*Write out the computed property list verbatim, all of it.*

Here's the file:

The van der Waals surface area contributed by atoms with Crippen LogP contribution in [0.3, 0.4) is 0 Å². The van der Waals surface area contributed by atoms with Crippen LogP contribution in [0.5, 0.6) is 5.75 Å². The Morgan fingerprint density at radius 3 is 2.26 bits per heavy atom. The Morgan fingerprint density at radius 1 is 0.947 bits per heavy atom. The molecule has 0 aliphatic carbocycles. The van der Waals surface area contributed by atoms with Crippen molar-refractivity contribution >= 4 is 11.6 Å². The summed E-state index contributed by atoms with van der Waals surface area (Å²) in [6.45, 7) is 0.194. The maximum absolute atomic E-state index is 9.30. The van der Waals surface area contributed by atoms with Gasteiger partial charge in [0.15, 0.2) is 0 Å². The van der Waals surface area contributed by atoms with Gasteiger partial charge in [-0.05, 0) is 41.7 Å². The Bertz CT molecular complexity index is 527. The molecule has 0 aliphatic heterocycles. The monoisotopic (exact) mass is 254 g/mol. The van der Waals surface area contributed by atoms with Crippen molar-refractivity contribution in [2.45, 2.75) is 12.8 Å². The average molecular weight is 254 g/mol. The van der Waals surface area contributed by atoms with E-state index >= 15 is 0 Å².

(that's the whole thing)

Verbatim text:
The van der Waals surface area contributed by atoms with Crippen LogP contribution in [0.3, 0.4) is 0 Å². The van der Waals surface area contributed by atoms with Crippen LogP contribution in [0.5, 0.6) is 5.75 Å². The Morgan fingerprint density at radius 3 is 2.26 bits per heavy atom. The Morgan fingerprint density at radius 1 is 0.947 bits per heavy atom. The molecule has 0 aliphatic carbocycles. The van der Waals surface area contributed by atoms with Crippen molar-refractivity contribution >= 4 is 11.6 Å². The summed E-state index contributed by atoms with van der Waals surface area (Å²) in [6.45, 7) is 0.194. The maximum absolute atomic E-state index is 9.30. The van der Waals surface area contributed by atoms with Gasteiger partial charge in [0.15, 0.2) is 0 Å². The van der Waals surface area contributed by atoms with Gasteiger partial charge in [-0.05, 0) is 41.7 Å². The Bertz CT molecular complexity index is 527. The molecule has 0 aliphatic heterocycles. The monoisotopic (exact) mass is 254 g/mol. The van der Waals surface area contributed by atoms with Crippen molar-refractivity contribution in [2.45, 2.75) is 12.8 Å². The average molecular weight is 254 g/mol. The van der Waals surface area contributed by atoms with E-state index >= 15 is 0 Å².